Duchess Nursery Abingdon

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About Duchess Nursery Abingdon

Name Duchess Nursery Abingdon
Ofsted Inspections
Address 31 Northcourt Road, Abingdon, OX14 1PJ
Phase Childcare on Non-Domestic Premises, Full day care
Gender Mixed
Local Authority Oxfordshire
Highlights from Latest Inspection

What is it like to attend this early years setting?

The provision is good

Children are happy and show that they feel safe and secure. Children in the baby room show excitement to explore. For example, they reach to pop bubbles or hide in large cardboard boxes, laughing with their peers.

Due to the exciting garden refurbishment, children delight in exploring nature and their local community when they go on regular walks. Children form secure relationships with staff, giving a sense of joy and happiness for everyone at this nursery. Older children have lovely conversations with staff.

Children like to talk about what they know and can do. Younger children enjoy cuddles with staff who sing fami...liar songs to them to support their communication. As staff sing, the children's faces light up with excitement and they sway to the musical sounds they can hear.

Children are focussed and engaged in carefully planned activities built around their interests and the next stages of their learning. They develop their fine motor skills as they make marks on chalk boards, paper and easels. Older children demonstrate more concentration and control as they draw meaningful patterns or objects.

Children are kind and caring towards one another because staff are close to constantly model good behaviour and to give gentle reminders. This helps children to develop important social skills to be ready for their move on to school.

What does the early years setting do well and what does it need to do better?

Leaders and staff have a clear understanding of the key curriculum focus in all rooms, ensuring learning is constantly weaved through a range of activities.

Staff know the children in their care well and are aware of the children's next steps, ensuring every child makes good progress.The manager and staff continually reflect on the experiences children receive in the nursery. They make changes to improve outcomes for children.

Overall, staff are keen to support children to develop their communication and language skills well. For example, they ask questions to encourage children to talk about their play. However, during some activities, while the more confident children voice their ideas and knowledge, staff do not always consider how to challenge children's thinking skills further and to make their own predictions.

Children develop a good awareness of number and mathematical concepts. Staff model counting, measuring and comparing objects as children are engaged in play. Older children are excited to make fruit smoothies, where they learn to handle equipment safely and count the fruit into the blender.

Staff extend children's vocabulary, for example introducing words such as halfway and a quarter. Children comment that their smoothies are 'yummy'.Staff support children's independence skills well.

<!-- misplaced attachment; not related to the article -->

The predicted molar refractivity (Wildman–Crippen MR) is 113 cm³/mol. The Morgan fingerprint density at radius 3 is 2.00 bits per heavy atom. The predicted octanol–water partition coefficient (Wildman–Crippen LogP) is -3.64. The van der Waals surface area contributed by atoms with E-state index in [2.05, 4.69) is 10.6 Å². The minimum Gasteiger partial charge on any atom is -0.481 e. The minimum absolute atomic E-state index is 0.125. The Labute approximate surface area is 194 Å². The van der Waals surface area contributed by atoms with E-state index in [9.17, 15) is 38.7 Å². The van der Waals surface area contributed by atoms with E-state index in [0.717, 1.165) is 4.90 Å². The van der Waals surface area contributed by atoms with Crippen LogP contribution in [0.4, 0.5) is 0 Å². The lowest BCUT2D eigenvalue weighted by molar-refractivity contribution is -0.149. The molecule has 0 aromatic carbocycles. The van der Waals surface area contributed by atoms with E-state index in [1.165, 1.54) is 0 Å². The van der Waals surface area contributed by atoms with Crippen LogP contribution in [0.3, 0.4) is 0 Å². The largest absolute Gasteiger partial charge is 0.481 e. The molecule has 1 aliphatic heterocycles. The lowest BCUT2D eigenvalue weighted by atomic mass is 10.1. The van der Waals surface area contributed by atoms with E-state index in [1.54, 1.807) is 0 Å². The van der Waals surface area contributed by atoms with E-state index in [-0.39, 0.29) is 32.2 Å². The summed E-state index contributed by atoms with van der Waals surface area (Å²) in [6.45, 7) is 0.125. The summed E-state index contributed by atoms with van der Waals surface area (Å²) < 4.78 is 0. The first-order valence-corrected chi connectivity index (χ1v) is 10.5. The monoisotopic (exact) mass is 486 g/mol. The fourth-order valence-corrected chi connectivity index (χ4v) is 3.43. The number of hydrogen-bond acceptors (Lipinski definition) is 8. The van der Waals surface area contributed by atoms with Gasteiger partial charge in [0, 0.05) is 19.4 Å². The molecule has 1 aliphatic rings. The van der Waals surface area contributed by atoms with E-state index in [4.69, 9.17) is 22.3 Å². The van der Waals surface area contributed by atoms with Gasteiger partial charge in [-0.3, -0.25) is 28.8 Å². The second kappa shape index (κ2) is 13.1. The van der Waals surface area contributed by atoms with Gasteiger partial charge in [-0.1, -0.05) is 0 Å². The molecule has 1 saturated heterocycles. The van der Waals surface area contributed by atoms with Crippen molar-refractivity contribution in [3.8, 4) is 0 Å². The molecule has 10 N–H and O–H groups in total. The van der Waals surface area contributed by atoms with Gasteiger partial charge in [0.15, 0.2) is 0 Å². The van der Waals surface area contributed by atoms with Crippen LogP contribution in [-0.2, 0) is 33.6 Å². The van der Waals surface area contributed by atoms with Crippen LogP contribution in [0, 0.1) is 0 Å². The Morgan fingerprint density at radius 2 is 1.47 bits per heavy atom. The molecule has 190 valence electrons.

They teach children simple skills, such as feeding themselves from an early age, putting on their own coats and serving their own meals. As a result, children show good levels of independence and confidence.Children with special educational needs and/or disabilities are supported well.

The special needs coordinator works alongside staff and other professionals to provide children with the additional help and the support they need. Staff are proactive in accessing early help when required and swiftly adapt activities to support any gaps in children's learning.Staff share information with parents about their children's care and learning.

Parents talk positively about staff, and say that their children enjoy attending the nursery. They are happy with the communication and feedback that they receive on their children's learning and development. Leaders have created an inclusive environment, where they invite families to special events like the recent World Book Day or cultural celebrations throughout the year.

Leaders have created a positive working environment. The manager and staff demonstrate good vision and ambition. Staff report they are happy in their roles and that they work well together as a team.

Staff receive training and continued professional development. However, management do not provide a sufficient regular cycle of staff supervision to help all staff reflect and confidently deliver the highest quality of practice.


The arrangements for safeguarding are effective.

Leaders and staff are confident to demonstrate their understanding of the signs and indicators of abuse. They are clear on the action they would take if they suspected a child is at risk of harm or they had concerns about a member of staff. They have a secure understanding of the local authority procedures and of all safeguarding issues, such as the 'Prevent' duty and female genital mutilation.

The manager ensures that staff complete regular training and have up-to-date safeguarding knowledge. Robust recruitment procedures and sufficient qualified staff working with the children ensure that suitable people are employed.

What does the setting need to do to improve?

To further improve the quality of the early years provision, the provider should: nextend staff's understanding of the strategies used for questioning children as they play, to further support children's predictions, thinking and investigative skills build on the arrangements for staff supervision and support, to further develop their skills and raise the quality of education to an even higher level.

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